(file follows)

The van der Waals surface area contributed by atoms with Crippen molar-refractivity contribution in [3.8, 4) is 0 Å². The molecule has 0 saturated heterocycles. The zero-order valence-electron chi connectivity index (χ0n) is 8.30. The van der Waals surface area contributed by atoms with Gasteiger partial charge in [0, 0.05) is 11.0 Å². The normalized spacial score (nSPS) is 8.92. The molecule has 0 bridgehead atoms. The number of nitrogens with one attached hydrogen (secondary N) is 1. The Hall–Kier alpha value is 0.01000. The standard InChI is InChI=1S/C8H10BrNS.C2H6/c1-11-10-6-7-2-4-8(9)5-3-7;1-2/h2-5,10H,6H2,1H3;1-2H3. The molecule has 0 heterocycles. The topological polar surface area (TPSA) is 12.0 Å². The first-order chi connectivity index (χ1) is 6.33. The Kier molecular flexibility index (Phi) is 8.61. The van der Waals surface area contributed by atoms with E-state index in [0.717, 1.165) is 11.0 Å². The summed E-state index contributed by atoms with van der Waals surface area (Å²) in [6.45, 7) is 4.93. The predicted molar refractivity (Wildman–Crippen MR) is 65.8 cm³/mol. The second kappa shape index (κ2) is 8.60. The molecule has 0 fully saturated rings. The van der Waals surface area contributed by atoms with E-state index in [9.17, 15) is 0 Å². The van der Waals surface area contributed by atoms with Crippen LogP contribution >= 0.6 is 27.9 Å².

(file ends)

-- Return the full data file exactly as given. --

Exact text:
The van der Waals surface area contributed by atoms with Crippen molar-refractivity contribution in [3.8, 4) is 0 Å². The molecule has 0 saturated heterocycles. The zero-order valence-electron chi connectivity index (χ0n) is 8.30. The van der Waals surface area contributed by atoms with Gasteiger partial charge in [0, 0.05) is 11.0 Å². The normalized spacial score (nSPS) is 8.92. The molecule has 0 bridgehead atoms. The number of nitrogens with one attached hydrogen (secondary N) is 1. The Hall–Kier alpha value is 0.01000. The standard InChI is InChI=1S/C8H10BrNS.C2H6/c1-11-10-6-7-2-4-8(9)5-3-7;1-2/h2-5,10H,6H2,1H3;1-2H3. The molecule has 0 heterocycles. The topological polar surface area (TPSA) is 12.0 Å². The first-order chi connectivity index (χ1) is 6.33. The Kier molecular flexibility index (Phi) is 8.61. The van der Waals surface area contributed by atoms with E-state index in [0.717, 1.165) is 11.0 Å². The summed E-state index contributed by atoms with van der Waals surface area (Å²) in [6.45, 7) is 4.93. The predicted molar refractivity (Wildman–Crippen MR) is 65.8 cm³/mol. The second kappa shape index (κ2) is 8.60. The molecule has 0 fully saturated rings. The van der Waals surface area contributed by atoms with E-state index in [9.17, 15) is 0 Å². The van der Waals surface area contributed by atoms with Crippen LogP contribution >= 0.6 is 27.9 Å².